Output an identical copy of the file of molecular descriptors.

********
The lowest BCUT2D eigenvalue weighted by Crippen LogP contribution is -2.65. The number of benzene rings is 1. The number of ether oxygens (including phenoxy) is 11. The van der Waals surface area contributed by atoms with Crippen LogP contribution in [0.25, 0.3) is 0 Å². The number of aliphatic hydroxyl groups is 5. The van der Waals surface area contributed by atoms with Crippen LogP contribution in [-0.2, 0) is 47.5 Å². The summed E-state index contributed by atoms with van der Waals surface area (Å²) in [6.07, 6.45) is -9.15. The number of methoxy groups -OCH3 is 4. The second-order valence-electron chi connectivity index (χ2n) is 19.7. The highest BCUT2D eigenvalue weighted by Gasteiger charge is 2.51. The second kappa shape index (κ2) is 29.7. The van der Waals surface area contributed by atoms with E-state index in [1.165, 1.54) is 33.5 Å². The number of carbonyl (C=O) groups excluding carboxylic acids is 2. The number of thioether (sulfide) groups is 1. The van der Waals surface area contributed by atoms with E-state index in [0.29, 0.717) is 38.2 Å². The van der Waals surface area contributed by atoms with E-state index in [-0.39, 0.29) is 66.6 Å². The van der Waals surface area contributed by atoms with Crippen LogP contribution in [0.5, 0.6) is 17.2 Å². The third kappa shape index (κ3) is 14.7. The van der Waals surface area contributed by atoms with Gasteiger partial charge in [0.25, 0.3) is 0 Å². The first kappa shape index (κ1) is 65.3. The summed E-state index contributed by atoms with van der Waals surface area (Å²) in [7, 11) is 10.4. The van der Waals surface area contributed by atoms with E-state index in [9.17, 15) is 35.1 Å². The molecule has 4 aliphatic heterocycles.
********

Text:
The lowest BCUT2D eigenvalue weighted by Crippen LogP contribution is -2.65. The number of benzene rings is 1. The number of ether oxygens (including phenoxy) is 11. The van der Waals surface area contributed by atoms with Crippen LogP contribution in [0.25, 0.3) is 0 Å². The number of aliphatic hydroxyl groups is 5. The van der Waals surface area contributed by atoms with Crippen LogP contribution in [-0.2, 0) is 47.5 Å². The summed E-state index contributed by atoms with van der Waals surface area (Å²) in [6.07, 6.45) is -9.15. The number of methoxy groups -OCH3 is 4. The second-order valence-electron chi connectivity index (χ2n) is 19.7. The highest BCUT2D eigenvalue weighted by Gasteiger charge is 2.51. The second kappa shape index (κ2) is 29.7. The van der Waals surface area contributed by atoms with E-state index in [1.165, 1.54) is 33.5 Å². The number of carbonyl (C=O) groups excluding carboxylic acids is 2. The number of thioether (sulfide) groups is 1. The van der Waals surface area contributed by atoms with E-state index in [0.29, 0.717) is 38.2 Å². The van der Waals surface area contributed by atoms with E-state index in [-0.39, 0.29) is 66.6 Å². The van der Waals surface area contributed by atoms with Crippen LogP contribution in [0.5, 0.6) is 17.2 Å². The third kappa shape index (κ3) is 14.7. The van der Waals surface area contributed by atoms with Gasteiger partial charge in [0.25, 0.3) is 0 Å². The first kappa shape index (κ1) is 65.3. The summed E-state index contributed by atoms with van der Waals surface area (Å²) in [7, 11) is 10.4. The van der Waals surface area contributed by atoms with E-state index in [9.17, 15) is 35.1 Å². The molecule has 4 aliphatic heterocycles.